So the development industry is a funny world. The echo of colonialism very evident and in some ways still perpetuated. It’s a world where the “humble” development worker enjoys exceptional living arrangements in hotels (similar to their colonial forebears), all expenses paid extras, generous holiday allowances, company cars and drivers so one can live it up in the world’s poorest and most dangerous places. It’s no lie that aid consultants receive generous six-figure salaries plus perks. Poverty is the “game” for many to seek a “name”. The image of the white rich altruist is a strong caricature visible to the African. My perception of the way Africans see this (perhaps only Nigerians), is that this white development industry is socially appropriated with a certain subset of behaviours, capacities and abilities inherited from colonial perceptions. These brutal shades of colonialism in this part of the world are strong, and as such lead me to question the motives behind spending loads of dollars to prop up these “aid colonies”. I come to question how aid effects influence – and what the benefit is for the providers of aid. There is the argument for governments to increase aid to 0.7% of GDP, in line with the global “norms” outlined in the Millennium Development Goals by the United Nations. Another part of me criticises these “norms”, whose are they and do they include the opinions of those they affect? I also come to question the superficial intentions of these governments, and whether 0.7% means anything if not just to add an additional zero to some present worker’s salary. There are some similarities with problems in indigenous Australia. The dichotomy of white wealth and dominance over black poverty and subjugation comes to mind. I am almost certain that here in Nigeria social and cultural barriers are greater problems that money cannot solve alone. In the case of Nigeria and those that fund the project I am interning in, I think – what’s in it for the UK? I am sure both nationalism and the need to polish colonial prestige are core reasons. Aid provision is thus a mere compensation for past wrongs. Appeasement or patching up history – I remain for the moment undecided. The British colonial legacy from my perspective lies in maintaining its historically accrued moral capital. My mind wanders in this post-colonial thinking, as Nigeria is still very much a country rooted in the post-colonial thinking. There is a national need to undergo a cultural decolonisation as so to build on and strengthen the positive aspects of unity that can place it in better stead for the future (something for a future post). Most Nigerians and foreigners doubt this will ever happen; it is perhaps that stagnant thinking to see nothing beyond failure into the future that precisely prohibits this. I still have a lot to make my mind up about and with such a short time in this country, I know it won’t be sufficient. There are things that frustrate me and similarly there are advantages here that one must seize on. I want to make sure I remain conscious and open throughout the process.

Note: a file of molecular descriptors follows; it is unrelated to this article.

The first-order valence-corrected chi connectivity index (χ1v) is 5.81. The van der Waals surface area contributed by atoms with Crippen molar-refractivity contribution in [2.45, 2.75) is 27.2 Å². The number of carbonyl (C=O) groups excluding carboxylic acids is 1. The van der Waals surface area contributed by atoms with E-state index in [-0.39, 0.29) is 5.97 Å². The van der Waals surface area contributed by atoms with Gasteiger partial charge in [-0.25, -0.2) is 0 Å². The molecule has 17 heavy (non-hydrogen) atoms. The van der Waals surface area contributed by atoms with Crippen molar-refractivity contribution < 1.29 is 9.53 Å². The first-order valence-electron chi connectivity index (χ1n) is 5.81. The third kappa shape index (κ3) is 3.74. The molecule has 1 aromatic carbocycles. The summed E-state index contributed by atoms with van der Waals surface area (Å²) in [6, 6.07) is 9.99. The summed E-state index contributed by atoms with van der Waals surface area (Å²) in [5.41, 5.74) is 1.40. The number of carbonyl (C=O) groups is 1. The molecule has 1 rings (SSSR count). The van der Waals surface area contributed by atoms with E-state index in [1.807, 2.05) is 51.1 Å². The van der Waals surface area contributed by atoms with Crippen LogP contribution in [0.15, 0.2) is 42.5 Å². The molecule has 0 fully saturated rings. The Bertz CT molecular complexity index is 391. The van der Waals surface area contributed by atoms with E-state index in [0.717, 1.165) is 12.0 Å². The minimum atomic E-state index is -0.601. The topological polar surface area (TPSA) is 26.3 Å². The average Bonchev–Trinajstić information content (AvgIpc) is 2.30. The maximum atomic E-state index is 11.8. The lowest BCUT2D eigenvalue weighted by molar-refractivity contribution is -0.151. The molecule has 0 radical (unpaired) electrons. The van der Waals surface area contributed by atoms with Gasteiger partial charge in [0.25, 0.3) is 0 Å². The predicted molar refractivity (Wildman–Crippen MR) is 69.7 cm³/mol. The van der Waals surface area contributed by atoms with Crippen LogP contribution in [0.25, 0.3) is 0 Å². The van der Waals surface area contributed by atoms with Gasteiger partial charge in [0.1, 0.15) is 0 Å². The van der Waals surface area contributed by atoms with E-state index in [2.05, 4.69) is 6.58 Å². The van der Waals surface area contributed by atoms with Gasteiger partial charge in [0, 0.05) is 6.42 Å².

My first week interning in Abuja, Nigeria has been one massive information overload. Abuja is in interesting city, the traffic is the first impression that is indeed a sight to behold. Anarchy manifests its dark side at all intersections. Here, excessive use of the horn is the only way to fight ones way through, with a careful eye and experience absolutely essential. It goes without saying that I will not be driving a vehicle at all in Nigeria. One does wonder how the country roads are going to fare up given that the intersections in this “planned city” are in total disorder. My head has also been in total disorder as I try and wrap my head around the new environments, people and languages I am being exposed to. Infinite acronyms to learn and placing names to faces and trying not to let the heavy palm oil base in foods lull me into a dreamy headspace. It is truly challenging to negotiate corporate “development” speak, replete with its use of jargon and neologisms that achieve meaning only due to their construction amongst individuals. Language excludes as much as it includes. Placing myself somewhere on the inside was a tiring process. Working in a professional African dynamic is challenging, and to the outsider it appears chaotic and emotional. Yet with time I find myself slipping into those same patterns which now assume a new mode of normality.